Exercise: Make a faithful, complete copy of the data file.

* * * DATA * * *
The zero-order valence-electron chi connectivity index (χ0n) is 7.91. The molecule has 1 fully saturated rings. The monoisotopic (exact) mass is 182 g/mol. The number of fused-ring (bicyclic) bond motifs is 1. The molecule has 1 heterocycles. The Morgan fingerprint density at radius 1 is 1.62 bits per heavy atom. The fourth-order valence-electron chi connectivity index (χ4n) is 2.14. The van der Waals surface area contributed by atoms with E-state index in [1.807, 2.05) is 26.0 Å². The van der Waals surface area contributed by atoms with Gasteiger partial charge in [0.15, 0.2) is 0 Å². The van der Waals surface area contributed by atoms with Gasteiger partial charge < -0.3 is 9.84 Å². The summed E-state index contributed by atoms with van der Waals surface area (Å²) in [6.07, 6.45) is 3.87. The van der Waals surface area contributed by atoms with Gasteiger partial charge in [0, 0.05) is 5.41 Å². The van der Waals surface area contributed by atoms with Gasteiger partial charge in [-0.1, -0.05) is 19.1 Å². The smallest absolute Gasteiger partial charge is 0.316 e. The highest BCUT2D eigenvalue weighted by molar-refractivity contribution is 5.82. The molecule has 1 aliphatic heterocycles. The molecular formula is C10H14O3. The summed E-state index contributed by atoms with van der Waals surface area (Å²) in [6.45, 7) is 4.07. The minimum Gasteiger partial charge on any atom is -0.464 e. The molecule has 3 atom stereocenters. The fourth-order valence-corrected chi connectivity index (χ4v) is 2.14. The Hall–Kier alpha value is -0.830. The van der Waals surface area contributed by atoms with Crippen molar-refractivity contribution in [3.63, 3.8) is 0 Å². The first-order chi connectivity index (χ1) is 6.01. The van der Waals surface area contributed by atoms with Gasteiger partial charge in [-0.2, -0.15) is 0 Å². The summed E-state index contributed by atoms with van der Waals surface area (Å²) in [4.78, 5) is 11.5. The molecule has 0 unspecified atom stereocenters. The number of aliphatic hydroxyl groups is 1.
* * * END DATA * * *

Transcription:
The zero-order valence-electron chi connectivity index (χ0n) is 7.91. The molecule has 1 fully saturated rings. The monoisotopic (exact) mass is 182 g/mol. The number of fused-ring (bicyclic) bond motifs is 1. The molecule has 1 heterocycles. The Morgan fingerprint density at radius 1 is 1.62 bits per heavy atom. The fourth-order valence-electron chi connectivity index (χ4n) is 2.14. The van der Waals surface area contributed by atoms with E-state index in [1.807, 2.05) is 26.0 Å². The van der Waals surface area contributed by atoms with Gasteiger partial charge in [0.15, 0.2) is 0 Å². The van der Waals surface area contributed by atoms with Gasteiger partial charge < -0.3 is 9.84 Å². The summed E-state index contributed by atoms with van der Waals surface area (Å²) in [6.07, 6.45) is 3.87. The van der Waals surface area contributed by atoms with Gasteiger partial charge in [0, 0.05) is 5.41 Å². The van der Waals surface area contributed by atoms with Gasteiger partial charge in [-0.1, -0.05) is 19.1 Å². The smallest absolute Gasteiger partial charge is 0.316 e. The highest BCUT2D eigenvalue weighted by molar-refractivity contribution is 5.82. The molecule has 1 aliphatic heterocycles. The molecular formula is C10H14O3. The summed E-state index contributed by atoms with van der Waals surface area (Å²) in [6.45, 7) is 4.07. The minimum Gasteiger partial charge on any atom is -0.464 e. The molecule has 3 atom stereocenters. The fourth-order valence-corrected chi connectivity index (χ4v) is 2.14. The Hall–Kier alpha value is -0.830. The van der Waals surface area contributed by atoms with Crippen molar-refractivity contribution in [3.63, 3.8) is 0 Å². The first-order chi connectivity index (χ1) is 6.01. The van der Waals surface area contributed by atoms with Gasteiger partial charge in [-0.2, -0.15) is 0 Å². The summed E-state index contributed by atoms with van der Waals surface area (Å²) in [4.78, 5) is 11.5. The molecule has 0 unspecified atom stereocenters. The number of aliphatic hydroxyl groups is 1.